adjacent differences with a list comprehension

Alex Martelli aleax at aleax.it
Tue Mar 25 12:50:58 CET 2003


Sean Ross wrote:

> 
> "Greg Ewing (using news.cis.dfn.de)" <me at privacy.net> wrote in message
> news:b5o3o8$2bhikr$1 at ID-169208.news.dfncis.de...
>> I would suggest:
>>
>>    [seq[i+1] - seq[i] for i in xrange(len(seq) - 1)]
>>
>> It's a bit more efficient to boot, since it avoids
>> constructing an intermediate list of tuples.
> 
> True.
> And,
>     import operator
>     map(operator.sub, seq[1:], seq[:-1])
> suffers from the same inefficiency,  but it is faster  ;)

No reason not to give timeit.py a try when discussing speed...:

[alex at lancelot alex]$ python timeit.py -s 'import operator' -s 
'seq=range(1000)' 'x=map(operator.sub, seq[1:], seq[:-1])'
1000 loops, best of 3: 919 usec per loop
[alex at lancelot alex]$ python timeit.py -s 'import operator' -s 
'seq=range(1000)' 'x=[seq[i+1]-seq[i] for i in xrange(len(seq)-1)]'
1000 loops, best of 3: 1.96e+03 usec per loop
[alex at lancelot alex]$ python timeit.py -s 'import operator' -s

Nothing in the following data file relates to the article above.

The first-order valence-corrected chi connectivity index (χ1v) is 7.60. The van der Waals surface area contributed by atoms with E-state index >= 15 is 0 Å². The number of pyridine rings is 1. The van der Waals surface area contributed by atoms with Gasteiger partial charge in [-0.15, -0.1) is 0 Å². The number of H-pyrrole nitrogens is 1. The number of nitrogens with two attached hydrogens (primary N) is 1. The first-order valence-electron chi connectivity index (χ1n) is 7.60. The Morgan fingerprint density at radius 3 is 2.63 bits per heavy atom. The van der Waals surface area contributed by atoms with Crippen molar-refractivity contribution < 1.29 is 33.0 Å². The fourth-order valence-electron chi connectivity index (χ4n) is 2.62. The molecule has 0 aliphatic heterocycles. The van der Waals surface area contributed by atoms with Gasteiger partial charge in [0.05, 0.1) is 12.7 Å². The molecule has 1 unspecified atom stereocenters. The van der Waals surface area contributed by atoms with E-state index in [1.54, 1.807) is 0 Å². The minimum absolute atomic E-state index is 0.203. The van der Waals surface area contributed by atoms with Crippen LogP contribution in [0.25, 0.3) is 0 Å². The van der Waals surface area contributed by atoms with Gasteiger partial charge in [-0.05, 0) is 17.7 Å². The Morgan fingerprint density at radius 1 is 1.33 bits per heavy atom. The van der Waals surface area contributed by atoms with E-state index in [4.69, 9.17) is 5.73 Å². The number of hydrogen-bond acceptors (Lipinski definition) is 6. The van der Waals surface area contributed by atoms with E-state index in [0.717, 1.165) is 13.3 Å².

'seq=range(1000)' 'x=map(lambda a, b: a-b, seq[1:], seq[:-1])'
1000 loops, best of 3: 1.69e+03 usec per loop
[alex at lancelot alex]$ python timeit.py -s 'import operator' -s 
'seq=range(1000)' 'x=[a-b for a,b in zip(seq[1:],seq)]'
100 loops, best of 3: 1.78e+03 usec per loop

so, yes: map is way faster when you can pass it a builtin
function from operator (not so much when you need a lambda,
though).  And zip turns out to be a little bit faster (on
this machine) than the xrange-based solution.

One result that surprises me a lot...:

[alex at lancelot alex]$ python timeit.py -s 'import operator' -s 
'seq=range(1000)' 'x=map(int.__sub__, seq[1:], seq[:-1])'
1000 loops, best of 3: 1.68e+03 usec per loop

I have no idea how or why operator.sub can be faster
than int.__sub__ in this case...!


Alex





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